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Also, I didn’t eat the potatoes on this, and some kids got Mom’s dinner hand-me-downs…but kabobs are a lot of fun, and this turned out really well. I used chicken, pineapple and red potatoes (which you can’t eat on Whole30, but you could use sweet potatoes! I just hate sweet potatoes and they gross me out, so no thanks).

After dinner I had a bit of a sweet tooth, so I diced up some boiled beets and put them on a bed of spinach and drizzled raspberry vinegar on top.

That was super adult of me. I am okay with this.

For drinks, I’m just chugging water and green tea until the thoughts of wine leave my head.

Which will be soon. I’m positive…

Gluten Free Fish and Chips: Because We’re Worth It.

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The other night, I made myself (and Ben) gluten free fish and chips.

Because I couldn’t figure out what to have for dinner, and I had 30 minutes to go to the store…and fish sounded good tonight.

Now, I usually don’t buy fish because it’s expensive. I wish we could have fish all the time, but it just isn’t a cost effective meal plan. Case in point: I got steelhead fish because it was $5 a filet, and the salmon was $33 a filet. Granted the tilapia was $1 a filet…but that’s because it’s tilapia, and that’s a gross fish.

So, for $15 worth of fish, I was able to make a very nice meal of battered fish for the two of us…and that’s nice once in a while!

Now, having Celiac makes frying food a little tricky. Because you are either going to over-cook the dish, or end up with some gummy, sticky concoction that is hardly comfort food.

However.

I have figured out how to fry fish like a normal person, and I am sharing this very very easy recipe with you, because everyone needs fish and chips every so often!

Ingredients

  • Whatever fish you want. If you want to use $30 fish…you go on with your bad self! I like steelhead, personally, because it has a good meaty texture, good flavor and the bones are pretty easy to remove.
  • 2 beaten eggs
  • 1c Brown rice flour
  • 1c Corn meal
  • 1c Crisco
  • Kosher salt, black pepper, garlic powder

 

What’chu Do

I use Crisco for the oil because it is a very thin oil, and it fries crispier. It’s also a lot less greasy in the end.

So get out a large pan (such as a dutch oven, or a cast iron pan) and put 1 cup of Crisco in and turn it on med-high.

In the meantime, get 2 bowls out.

Mix 1 cup brown rice flour and 1 cup corn meal in one bowl.

Crack 2 eggs into the other bowl.

Dip your fish filets into the eggs, then dip into the flour/cornmeal, and place into pan.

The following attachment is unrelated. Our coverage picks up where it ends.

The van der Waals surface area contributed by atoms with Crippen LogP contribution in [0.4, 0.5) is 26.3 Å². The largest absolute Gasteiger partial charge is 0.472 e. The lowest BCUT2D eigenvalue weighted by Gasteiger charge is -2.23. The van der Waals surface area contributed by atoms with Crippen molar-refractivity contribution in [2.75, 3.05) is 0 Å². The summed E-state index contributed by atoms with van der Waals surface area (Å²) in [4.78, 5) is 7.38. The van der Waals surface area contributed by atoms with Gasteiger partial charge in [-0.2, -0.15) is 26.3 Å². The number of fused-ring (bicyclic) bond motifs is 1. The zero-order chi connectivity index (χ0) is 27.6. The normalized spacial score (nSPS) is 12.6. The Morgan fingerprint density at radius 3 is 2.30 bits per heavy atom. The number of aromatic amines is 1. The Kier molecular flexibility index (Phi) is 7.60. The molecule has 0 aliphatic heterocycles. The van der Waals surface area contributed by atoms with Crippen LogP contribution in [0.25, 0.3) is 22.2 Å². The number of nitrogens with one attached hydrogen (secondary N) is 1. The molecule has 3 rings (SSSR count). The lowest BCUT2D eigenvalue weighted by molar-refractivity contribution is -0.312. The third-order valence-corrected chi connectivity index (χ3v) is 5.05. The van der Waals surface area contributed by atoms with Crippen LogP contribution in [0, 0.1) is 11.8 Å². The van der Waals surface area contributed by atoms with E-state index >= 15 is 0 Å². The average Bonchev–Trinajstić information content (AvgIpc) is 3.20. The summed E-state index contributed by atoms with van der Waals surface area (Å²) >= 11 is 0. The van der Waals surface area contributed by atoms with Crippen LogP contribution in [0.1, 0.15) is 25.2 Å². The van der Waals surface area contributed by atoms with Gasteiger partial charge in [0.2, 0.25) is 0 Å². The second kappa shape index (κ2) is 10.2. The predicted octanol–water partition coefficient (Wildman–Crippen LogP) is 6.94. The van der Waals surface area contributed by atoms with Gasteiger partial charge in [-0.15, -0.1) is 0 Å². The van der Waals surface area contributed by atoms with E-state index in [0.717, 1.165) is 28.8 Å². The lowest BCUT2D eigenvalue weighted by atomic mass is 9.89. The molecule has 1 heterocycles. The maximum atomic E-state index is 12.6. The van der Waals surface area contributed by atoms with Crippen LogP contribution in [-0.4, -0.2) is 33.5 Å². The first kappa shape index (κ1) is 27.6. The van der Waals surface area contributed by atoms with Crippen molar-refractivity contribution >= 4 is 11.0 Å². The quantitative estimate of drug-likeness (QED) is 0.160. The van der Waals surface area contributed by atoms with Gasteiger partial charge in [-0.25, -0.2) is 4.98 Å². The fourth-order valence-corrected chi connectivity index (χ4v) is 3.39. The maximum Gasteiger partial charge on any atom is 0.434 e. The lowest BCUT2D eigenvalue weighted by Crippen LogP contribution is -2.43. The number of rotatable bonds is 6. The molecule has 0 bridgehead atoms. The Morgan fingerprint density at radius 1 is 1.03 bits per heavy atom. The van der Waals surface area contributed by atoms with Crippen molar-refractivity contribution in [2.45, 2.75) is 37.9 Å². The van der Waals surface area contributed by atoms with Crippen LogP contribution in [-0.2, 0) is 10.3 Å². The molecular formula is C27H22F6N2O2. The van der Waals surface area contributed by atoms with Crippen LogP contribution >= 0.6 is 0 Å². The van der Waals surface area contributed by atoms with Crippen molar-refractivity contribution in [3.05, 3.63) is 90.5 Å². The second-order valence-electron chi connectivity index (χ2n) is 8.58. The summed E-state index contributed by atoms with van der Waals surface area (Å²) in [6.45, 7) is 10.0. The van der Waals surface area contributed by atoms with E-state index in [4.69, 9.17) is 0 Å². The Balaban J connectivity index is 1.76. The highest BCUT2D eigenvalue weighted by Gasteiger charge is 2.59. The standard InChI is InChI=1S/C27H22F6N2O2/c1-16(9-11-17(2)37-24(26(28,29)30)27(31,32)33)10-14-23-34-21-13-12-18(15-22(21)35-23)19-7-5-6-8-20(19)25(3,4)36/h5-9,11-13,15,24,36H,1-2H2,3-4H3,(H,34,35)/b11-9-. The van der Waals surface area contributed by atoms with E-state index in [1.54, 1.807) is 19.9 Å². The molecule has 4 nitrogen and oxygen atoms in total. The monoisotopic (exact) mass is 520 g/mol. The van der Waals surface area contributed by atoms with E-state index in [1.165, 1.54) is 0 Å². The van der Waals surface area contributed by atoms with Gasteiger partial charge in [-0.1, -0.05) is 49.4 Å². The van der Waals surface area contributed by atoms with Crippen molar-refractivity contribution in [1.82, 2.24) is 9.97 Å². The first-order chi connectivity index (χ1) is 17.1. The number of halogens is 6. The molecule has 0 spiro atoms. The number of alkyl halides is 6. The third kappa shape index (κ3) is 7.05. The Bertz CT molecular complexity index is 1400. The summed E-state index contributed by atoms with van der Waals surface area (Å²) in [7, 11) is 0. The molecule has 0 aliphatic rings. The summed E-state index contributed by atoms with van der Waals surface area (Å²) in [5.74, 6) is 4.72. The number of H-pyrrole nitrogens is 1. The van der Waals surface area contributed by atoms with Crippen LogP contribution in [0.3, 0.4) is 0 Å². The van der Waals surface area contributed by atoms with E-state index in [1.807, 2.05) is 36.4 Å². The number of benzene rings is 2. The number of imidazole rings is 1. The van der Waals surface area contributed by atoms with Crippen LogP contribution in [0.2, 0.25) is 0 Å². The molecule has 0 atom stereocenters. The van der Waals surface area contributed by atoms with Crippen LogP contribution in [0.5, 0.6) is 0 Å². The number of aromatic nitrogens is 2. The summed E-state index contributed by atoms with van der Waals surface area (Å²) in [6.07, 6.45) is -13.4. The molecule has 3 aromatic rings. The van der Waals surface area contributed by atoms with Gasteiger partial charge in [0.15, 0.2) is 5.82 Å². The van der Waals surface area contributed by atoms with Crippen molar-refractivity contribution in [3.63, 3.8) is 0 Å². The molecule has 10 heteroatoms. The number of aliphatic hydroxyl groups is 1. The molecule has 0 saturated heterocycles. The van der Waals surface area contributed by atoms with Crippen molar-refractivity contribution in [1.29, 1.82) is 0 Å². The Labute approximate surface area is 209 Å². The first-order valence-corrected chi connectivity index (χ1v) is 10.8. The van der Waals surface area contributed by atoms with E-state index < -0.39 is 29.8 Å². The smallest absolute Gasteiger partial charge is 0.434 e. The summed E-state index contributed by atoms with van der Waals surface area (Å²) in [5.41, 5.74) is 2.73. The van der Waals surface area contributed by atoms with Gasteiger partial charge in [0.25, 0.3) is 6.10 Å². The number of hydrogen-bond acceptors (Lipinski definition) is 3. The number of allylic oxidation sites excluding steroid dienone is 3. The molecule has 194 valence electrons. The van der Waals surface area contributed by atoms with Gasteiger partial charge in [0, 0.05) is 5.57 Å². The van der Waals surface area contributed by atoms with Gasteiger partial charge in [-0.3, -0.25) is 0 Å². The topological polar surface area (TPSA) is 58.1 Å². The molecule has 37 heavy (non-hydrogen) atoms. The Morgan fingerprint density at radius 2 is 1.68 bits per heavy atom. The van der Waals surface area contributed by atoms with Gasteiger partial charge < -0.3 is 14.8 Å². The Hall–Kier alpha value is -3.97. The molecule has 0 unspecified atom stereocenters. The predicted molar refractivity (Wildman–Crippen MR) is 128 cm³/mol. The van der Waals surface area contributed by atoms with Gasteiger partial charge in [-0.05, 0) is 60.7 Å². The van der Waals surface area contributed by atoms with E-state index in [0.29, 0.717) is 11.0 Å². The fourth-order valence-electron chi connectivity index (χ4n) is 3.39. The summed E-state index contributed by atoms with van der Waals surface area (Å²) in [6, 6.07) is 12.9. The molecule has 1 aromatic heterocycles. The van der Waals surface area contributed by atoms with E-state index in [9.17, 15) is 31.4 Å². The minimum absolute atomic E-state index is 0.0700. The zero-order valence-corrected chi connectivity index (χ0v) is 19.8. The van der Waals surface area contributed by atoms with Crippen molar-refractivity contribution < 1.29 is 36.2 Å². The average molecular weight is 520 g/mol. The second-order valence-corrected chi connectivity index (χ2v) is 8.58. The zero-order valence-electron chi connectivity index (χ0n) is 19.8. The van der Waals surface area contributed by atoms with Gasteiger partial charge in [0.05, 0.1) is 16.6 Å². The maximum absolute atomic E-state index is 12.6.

Sprinkle salt, pepper and garlic powder.

Turn after 3 minutes of cooking, cook for another 3 minutes.

Take tongs and pick them up and place them onto a paper towel to soak up extra oil.

 

That’s about it!! It is a very easy and very satisfying dinner, especially for Celiacs.

If you want to make french fries:

Slice up some potatoes of your choice and toss them with a light coat of vegetable oil and spread them out on a cookie sheet.

Then, lightly sprinkle them with Seasoned Salt and black pepper.

Bake at 400F for about 40 minutes, or until the edges are nice and brown.

 

BOOM.

Gluten free fish and chips!

We The People: Constitution Refresher Course!

Antique USA Map

You can know the name of a bird in all the languages of the world, but when you’re finished, you’ll know absolutely nothing whatever about the bird… So let’s look at the bird and see what it’s doing — that’s what counts.
-Richard Feynman

Sometimes, we know things backwards and forwards…and still don’t fully understand them.

Ah, but that’s life.

Understanding birds is one thing, but reading bits and pieces of Bird Watcher’s Digest won’t prepare you for the real life and times of birds in the wild.

Similarly, reading bits and pieces of the Constitution during “U.S. History” in high school won’t prepare you for the ways it impacts our lives as Americans.

Particularly in this day and age, learning about what our government is based on (and how it shapes our rights and freedoms) is paramount to fulfilling our duties as citizens.

I think one of the first presidents, Benjamin Franklin, who said it best:

Verily, I was never a President…and you would know that if you read more about U.S. History!

Franklin was hands down one of the most impactful ambassadors America has ever had…but he was the humorous uncle of the family of Founding Fathers.

Did you know that Benjamin Franklin was not allowed to write the Declaration of Independence, but Jefferson was chosen instead?

When they were deciding who should write the Declaration of Independence, they partially chose Jefferson over the significantly more qualified and respected Franklin, as some feared Franklin would embed subtle humor and satire in it that wouldn’t be recognized until it was too late to change.
– Today I Found Out

Oh, Ben.

Solid facts and critical thinking have always been of the utmost of importance for the foundation of America. Understanding realnews and real facts makes a huge difference in understanding what is happening in our world, and why.

Which is why a quick brush up on the Constitution is pivotal in knowing and understanding the life and times of our great nation!